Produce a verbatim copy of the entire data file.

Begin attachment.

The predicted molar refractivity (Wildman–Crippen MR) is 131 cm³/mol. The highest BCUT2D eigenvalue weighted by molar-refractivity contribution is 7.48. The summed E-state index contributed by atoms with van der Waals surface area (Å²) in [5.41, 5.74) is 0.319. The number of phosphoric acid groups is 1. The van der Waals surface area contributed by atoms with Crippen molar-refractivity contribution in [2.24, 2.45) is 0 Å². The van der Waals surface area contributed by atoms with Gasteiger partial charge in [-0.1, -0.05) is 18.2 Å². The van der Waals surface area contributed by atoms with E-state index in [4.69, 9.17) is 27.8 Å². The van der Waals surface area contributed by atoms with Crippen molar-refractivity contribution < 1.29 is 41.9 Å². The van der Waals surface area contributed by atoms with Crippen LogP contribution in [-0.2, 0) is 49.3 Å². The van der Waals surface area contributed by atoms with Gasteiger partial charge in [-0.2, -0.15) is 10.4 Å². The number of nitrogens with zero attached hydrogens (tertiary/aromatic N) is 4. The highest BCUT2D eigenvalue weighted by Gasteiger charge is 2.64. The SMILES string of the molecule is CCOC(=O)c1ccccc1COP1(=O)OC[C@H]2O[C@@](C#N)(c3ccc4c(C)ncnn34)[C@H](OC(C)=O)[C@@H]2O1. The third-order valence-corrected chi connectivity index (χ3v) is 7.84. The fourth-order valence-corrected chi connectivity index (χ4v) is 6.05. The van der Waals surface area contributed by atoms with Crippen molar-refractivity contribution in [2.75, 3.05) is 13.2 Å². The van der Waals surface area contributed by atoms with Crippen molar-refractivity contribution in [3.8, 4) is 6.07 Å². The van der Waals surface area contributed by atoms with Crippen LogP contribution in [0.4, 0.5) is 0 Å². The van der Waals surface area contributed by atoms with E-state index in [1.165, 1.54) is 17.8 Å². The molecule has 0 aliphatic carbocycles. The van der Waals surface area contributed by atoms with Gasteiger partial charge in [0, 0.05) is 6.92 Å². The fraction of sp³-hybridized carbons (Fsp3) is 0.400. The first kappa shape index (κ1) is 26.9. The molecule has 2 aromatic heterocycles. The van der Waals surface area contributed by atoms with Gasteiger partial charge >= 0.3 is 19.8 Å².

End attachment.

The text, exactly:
The predicted molar refractivity (Wildman–Crippen MR) is 131 cm³/mol. The highest BCUT2D eigenvalue weighted by molar-refractivity contribution is 7.48. The summed E-state index contributed by atoms with van der Waals surface area (Å²) in [5.41, 5.74) is 0.319. The number of phosphoric acid groups is 1. The van der Waals surface area contributed by atoms with Crippen molar-refractivity contribution in [2.24, 2.45) is 0 Å². The van der Waals surface area contributed by atoms with Gasteiger partial charge in [-0.1, -0.05) is 18.2 Å². The van der Waals surface area contributed by atoms with E-state index in [4.69, 9.17) is 27.8 Å². The van der Waals surface area contributed by atoms with Crippen molar-refractivity contribution < 1.29 is 41.9 Å². The van der Waals surface area contributed by atoms with Crippen LogP contribution in [-0.2, 0) is 49.3 Å². The van der Waals surface area contributed by atoms with Gasteiger partial charge in [-0.2, -0.15) is 10.4 Å². The number of nitrogens with zero attached hydrogens (tertiary/aromatic N) is 4. The highest BCUT2D eigenvalue weighted by Gasteiger charge is 2.64. The SMILES string of the molecule is CCOC(=O)c1ccccc1COP1(=O)OC[C@H]2O[C@@](C#N)(c3ccc4c(C)ncnn34)[C@H](OC(C)=O)[C@@H]2O1. The third-order valence-corrected chi connectivity index (χ3v) is 7.84. The fourth-order valence-corrected chi connectivity index (χ4v) is 6.05. The van der Waals surface area contributed by atoms with Crippen molar-refractivity contribution in [2.75, 3.05) is 13.2 Å². The van der Waals surface area contributed by atoms with Crippen molar-refractivity contribution in [3.8, 4) is 6.07 Å². The van der Waals surface area contributed by atoms with Crippen LogP contribution in [0.4, 0.5) is 0 Å². The van der Waals surface area contributed by atoms with E-state index in [1.165, 1.54) is 17.8 Å². The molecule has 0 aliphatic carbocycles. The van der Waals surface area contributed by atoms with Gasteiger partial charge in [0, 0.05) is 6.92 Å². The fraction of sp³-hybridized carbons (Fsp3) is 0.400. The first kappa shape index (κ1) is 26.9. The molecule has 2 aromatic heterocycles. The van der Waals surface area contributed by atoms with Gasteiger partial charge >= 0.3 is 19.8 Å².